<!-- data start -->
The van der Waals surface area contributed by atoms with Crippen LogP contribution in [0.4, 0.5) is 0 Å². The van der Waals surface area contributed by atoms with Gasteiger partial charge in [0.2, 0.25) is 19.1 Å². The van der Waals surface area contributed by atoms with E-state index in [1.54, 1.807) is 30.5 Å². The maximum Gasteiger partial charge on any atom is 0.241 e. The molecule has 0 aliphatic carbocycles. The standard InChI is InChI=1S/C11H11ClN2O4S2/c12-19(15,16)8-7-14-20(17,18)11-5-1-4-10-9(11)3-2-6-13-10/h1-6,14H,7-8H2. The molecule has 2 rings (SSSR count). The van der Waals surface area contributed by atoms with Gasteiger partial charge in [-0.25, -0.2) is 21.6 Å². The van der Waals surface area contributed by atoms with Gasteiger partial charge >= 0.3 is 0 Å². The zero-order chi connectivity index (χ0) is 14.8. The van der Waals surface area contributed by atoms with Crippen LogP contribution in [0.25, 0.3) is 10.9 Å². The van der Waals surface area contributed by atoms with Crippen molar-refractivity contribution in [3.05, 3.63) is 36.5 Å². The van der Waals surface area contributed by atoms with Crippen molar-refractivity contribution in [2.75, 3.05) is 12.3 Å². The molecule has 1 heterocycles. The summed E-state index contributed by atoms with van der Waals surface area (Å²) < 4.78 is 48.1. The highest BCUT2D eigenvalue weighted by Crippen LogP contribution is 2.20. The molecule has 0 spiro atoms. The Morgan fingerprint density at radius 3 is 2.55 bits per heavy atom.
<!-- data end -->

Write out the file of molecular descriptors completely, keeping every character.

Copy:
The van der Waals surface area contributed by atoms with Crippen LogP contribution in [0.4, 0.5) is 0 Å². The van der Waals surface area contributed by atoms with Gasteiger partial charge in [0.2, 0.25) is 19.1 Å². The van der Waals surface area contributed by atoms with E-state index in [1.54, 1.807) is 30.5 Å². The maximum Gasteiger partial charge on any atom is 0.241 e. The molecule has 0 aliphatic carbocycles. The standard InChI is InChI=1S/C11H11ClN2O4S2/c12-19(15,16)8-7-14-20(17,18)11-5-1-4-10-9(11)3-2-6-13-10/h1-6,14H,7-8H2. The molecule has 2 rings (SSSR count). The van der Waals surface area contributed by atoms with Gasteiger partial charge in [-0.25, -0.2) is 21.6 Å². The van der Waals surface area contributed by atoms with Gasteiger partial charge >= 0.3 is 0 Å². The zero-order chi connectivity index (χ0) is 14.8. The van der Waals surface area contributed by atoms with Crippen LogP contribution in [0.25, 0.3) is 10.9 Å². The van der Waals surface area contributed by atoms with Crippen molar-refractivity contribution in [3.05, 3.63) is 36.5 Å². The van der Waals surface area contributed by atoms with Crippen molar-refractivity contribution in [2.75, 3.05) is 12.3 Å². The molecule has 1 heterocycles. The summed E-state index contributed by atoms with van der Waals surface area (Å²) < 4.78 is 48.1. The highest BCUT2D eigenvalue weighted by Crippen LogP contribution is 2.20. The molecule has 0 spiro atoms. The Morgan fingerprint density at radius 3 is 2.55 bits per heavy atom.